Around the same time I travelled to Laurinburg, S. Carolina for the Southern Carolina Storytelling Festival.  Oh what a delight!  Southern hospitality at its finest mixed in with incredible stories.  Donald Davis, Gene Tagaban, Doug Elliott and Robert Kikuchi-Yngojo of Eth-noh-Tech were the fabulous feature tellers and Sheila Arnold and I were the Regional tellers – and what a fine teller my new friend Sheila is.  Following in the footseps of the late Jackie Torrence Sheila wooed and won the audience.  It really was a memorable weekend.

In April, together with Storyteller Anthony Burcher, I was a Regional Teller at a lovely festival - Storyteller Alan Hoal's Sounds of the Mountains Festival held at Camp Bethel in  Fincastle, Virginia.  National Public Radio station WVTF did a preview of the event - and they used my voice (extracted from my website) as the top and tail of the piece for their Evening Edition program.  Listeners had a British storytelling sandwich for supper that night!  As soon as I walked in the door at Camp Bethel I discovered that I had been selected to be a featured teller at next years festival.  I was thrilled!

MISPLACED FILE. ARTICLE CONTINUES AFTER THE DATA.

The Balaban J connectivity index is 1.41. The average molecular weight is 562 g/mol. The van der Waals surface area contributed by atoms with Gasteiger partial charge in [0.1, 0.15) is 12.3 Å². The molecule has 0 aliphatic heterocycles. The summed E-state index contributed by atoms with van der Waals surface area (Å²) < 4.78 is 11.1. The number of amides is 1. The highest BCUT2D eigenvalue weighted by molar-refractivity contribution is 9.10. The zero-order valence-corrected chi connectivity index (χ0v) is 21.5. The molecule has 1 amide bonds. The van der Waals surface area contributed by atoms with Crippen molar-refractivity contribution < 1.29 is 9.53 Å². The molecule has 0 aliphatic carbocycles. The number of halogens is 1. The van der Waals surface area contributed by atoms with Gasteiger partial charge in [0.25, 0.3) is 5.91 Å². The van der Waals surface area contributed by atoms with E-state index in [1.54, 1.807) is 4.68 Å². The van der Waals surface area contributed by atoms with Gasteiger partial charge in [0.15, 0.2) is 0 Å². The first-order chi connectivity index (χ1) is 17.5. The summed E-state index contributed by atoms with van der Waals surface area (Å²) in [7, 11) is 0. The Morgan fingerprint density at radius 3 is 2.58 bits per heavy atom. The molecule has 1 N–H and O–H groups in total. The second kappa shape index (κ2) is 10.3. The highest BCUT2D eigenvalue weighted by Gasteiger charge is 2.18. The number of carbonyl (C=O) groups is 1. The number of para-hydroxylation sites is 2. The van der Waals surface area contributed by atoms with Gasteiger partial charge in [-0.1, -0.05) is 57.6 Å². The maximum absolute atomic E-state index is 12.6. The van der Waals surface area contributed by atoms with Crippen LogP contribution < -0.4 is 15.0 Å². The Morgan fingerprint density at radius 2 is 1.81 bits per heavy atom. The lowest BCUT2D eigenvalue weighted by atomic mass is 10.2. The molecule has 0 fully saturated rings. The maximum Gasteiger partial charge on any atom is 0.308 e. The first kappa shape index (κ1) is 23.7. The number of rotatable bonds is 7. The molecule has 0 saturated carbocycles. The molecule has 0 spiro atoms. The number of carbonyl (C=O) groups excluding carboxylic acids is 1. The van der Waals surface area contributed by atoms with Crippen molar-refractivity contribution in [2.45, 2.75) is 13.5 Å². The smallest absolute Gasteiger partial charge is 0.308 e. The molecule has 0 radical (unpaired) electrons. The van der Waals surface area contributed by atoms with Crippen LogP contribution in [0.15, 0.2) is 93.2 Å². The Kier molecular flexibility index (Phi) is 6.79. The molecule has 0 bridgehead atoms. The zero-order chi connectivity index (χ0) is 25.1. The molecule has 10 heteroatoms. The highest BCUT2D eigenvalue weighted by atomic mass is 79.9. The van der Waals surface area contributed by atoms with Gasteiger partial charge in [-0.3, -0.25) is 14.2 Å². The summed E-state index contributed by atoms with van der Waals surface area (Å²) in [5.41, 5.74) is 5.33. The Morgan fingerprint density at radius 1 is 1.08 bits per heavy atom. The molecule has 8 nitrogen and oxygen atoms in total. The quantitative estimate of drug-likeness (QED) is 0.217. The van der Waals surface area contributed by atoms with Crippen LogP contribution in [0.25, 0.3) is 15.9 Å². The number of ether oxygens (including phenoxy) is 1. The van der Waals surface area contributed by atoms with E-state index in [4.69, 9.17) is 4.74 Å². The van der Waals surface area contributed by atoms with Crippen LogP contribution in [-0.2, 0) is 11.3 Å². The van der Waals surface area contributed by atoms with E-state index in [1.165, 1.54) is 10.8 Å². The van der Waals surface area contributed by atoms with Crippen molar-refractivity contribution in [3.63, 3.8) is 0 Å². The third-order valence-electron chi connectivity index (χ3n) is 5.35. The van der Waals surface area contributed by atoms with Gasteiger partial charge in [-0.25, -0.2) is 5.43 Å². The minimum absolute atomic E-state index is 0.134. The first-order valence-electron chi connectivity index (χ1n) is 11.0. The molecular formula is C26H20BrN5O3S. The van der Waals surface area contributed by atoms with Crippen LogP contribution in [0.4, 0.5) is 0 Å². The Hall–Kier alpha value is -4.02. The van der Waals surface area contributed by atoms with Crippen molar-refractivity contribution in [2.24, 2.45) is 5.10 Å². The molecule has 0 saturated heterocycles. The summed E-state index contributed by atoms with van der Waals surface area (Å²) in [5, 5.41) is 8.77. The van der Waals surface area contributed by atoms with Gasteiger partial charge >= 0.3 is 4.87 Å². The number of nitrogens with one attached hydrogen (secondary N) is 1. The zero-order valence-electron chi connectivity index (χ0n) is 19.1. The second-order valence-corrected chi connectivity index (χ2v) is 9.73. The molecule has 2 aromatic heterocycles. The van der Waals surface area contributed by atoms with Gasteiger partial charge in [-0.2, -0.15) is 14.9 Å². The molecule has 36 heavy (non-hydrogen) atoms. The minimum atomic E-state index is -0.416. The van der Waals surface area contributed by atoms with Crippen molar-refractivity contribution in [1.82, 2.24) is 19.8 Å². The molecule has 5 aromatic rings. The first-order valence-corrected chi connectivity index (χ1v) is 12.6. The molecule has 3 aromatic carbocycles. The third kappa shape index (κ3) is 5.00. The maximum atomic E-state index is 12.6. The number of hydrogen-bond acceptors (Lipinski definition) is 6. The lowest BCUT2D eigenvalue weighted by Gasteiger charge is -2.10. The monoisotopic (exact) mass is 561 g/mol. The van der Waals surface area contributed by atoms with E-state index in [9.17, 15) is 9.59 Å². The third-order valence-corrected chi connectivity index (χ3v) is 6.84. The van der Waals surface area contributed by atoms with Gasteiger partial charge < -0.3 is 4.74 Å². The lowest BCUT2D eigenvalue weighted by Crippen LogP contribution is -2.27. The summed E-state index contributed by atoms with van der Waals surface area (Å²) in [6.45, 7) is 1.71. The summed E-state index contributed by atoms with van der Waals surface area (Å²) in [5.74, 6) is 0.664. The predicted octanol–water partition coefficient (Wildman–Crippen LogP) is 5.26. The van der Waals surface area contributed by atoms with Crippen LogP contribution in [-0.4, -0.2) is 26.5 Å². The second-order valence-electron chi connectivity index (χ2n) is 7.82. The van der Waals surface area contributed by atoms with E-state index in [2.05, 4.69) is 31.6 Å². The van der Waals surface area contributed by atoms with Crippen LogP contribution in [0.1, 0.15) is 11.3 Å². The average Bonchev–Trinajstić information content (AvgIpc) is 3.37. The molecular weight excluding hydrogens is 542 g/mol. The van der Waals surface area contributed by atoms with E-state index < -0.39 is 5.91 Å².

May has brought the OOOPs Storytelling Festival (Ohio Order for the Preservation of Storytelling) in Mont Vernon Ohio featuring the grande dame of storytelling, Elizabeth Ellis,  where I was invited to debut my new workshop “Rocking the Flock with Story” which leans heavily on lessons I learned about telling stories behind the razor wire in a prison church setting – I was delighted that it got excellent reviews.